Electrochemically mediated adhesive curing (‘electrocuring’) is a concept by which adhesives can be activated on-demand when an applied voltage potential is raised above a certain threshold. As the voltage surpasses this threshold, electrochemically activated functional groups are switched ‘on’ and able to crosslink the polymer backbone and substrates that they are to be adhered to. Ideally, this crosslinking would be arrested once the voltage falls below a threshold, allowing the end-user to modify both the bonding strength and adhesive material properties. This type of control would surpass current chemical-curing adhesives.

We are aware of no commercial adhesives or scientific literature that report on-demand adhesives cured by applied voltage-mediated initiation. Electrocuring adhesives would solve many of the limitations described above. They could be utilized on heat-sensitive materials, contain no sensitizing initiators, and their potential versatility may be perfect for in-line manufacturing. For example, they are ideal for automation adhesive applications (extrusion on a molded part, thin-film tapes and so on), as electrocuring is separated in two distinct phases without the maintenance-intensive hardware associated with thermo-/photocuring, or two-part adhesives.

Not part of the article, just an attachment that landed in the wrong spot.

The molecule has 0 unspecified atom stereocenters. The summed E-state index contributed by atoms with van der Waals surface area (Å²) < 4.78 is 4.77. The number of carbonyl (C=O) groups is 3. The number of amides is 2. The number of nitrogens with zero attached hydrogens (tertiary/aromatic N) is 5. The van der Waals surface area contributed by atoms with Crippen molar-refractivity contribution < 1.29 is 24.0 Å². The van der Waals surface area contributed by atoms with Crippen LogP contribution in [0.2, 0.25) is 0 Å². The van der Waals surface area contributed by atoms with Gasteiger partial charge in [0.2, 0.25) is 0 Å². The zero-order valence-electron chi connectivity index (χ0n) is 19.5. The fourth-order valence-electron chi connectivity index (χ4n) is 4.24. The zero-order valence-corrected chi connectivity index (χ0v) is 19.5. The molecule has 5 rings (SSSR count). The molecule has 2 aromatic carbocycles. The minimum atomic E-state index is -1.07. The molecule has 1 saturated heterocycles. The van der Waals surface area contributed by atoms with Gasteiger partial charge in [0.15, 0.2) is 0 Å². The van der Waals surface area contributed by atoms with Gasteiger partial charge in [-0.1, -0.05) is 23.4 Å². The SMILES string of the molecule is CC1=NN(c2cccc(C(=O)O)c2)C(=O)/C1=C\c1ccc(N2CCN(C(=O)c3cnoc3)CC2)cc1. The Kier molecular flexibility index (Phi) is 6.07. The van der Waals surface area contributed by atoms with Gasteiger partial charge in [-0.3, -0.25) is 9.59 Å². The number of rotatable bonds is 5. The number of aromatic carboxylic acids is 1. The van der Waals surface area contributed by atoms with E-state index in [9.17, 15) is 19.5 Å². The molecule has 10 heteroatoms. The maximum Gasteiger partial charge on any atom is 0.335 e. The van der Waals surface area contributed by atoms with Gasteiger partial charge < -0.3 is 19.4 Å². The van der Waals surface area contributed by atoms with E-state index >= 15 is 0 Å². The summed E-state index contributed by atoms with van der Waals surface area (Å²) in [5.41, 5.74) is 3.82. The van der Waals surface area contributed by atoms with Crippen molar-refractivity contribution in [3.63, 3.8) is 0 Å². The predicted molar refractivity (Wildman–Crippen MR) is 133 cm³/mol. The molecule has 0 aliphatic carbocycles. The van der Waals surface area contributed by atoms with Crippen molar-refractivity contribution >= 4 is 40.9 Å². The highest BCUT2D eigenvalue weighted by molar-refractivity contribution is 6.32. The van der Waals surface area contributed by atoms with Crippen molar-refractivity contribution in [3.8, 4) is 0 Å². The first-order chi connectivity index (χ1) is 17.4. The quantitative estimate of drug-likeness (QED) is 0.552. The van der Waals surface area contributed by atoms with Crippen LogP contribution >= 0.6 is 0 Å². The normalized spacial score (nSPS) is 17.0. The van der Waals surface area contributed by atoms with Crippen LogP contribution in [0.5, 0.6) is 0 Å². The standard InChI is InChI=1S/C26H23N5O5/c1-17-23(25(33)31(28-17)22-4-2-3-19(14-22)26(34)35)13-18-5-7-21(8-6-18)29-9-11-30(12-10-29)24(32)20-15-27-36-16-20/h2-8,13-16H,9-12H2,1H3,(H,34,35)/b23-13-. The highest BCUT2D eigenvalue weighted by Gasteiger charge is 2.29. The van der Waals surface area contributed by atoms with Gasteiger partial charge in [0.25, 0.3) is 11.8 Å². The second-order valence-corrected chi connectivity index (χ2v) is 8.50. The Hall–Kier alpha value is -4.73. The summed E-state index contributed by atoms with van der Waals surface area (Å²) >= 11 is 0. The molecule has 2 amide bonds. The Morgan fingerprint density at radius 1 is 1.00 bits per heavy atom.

Here we demonstrate curing an adhesive through low-voltage activation or ‘electrocuring’ which gives unique end-user properties. Material properties and adhesion strength can be tailored at will. The flexible electrocuring adhesive is possible because of electrochemically activated carbene precursor functional groups capped on a PAMAM dendrimer. Low-voltage activation triggers the carbene groups to crosslink electrode surfaces and neighbouring dendrimers.


Selection of an electrocuring carbene precursor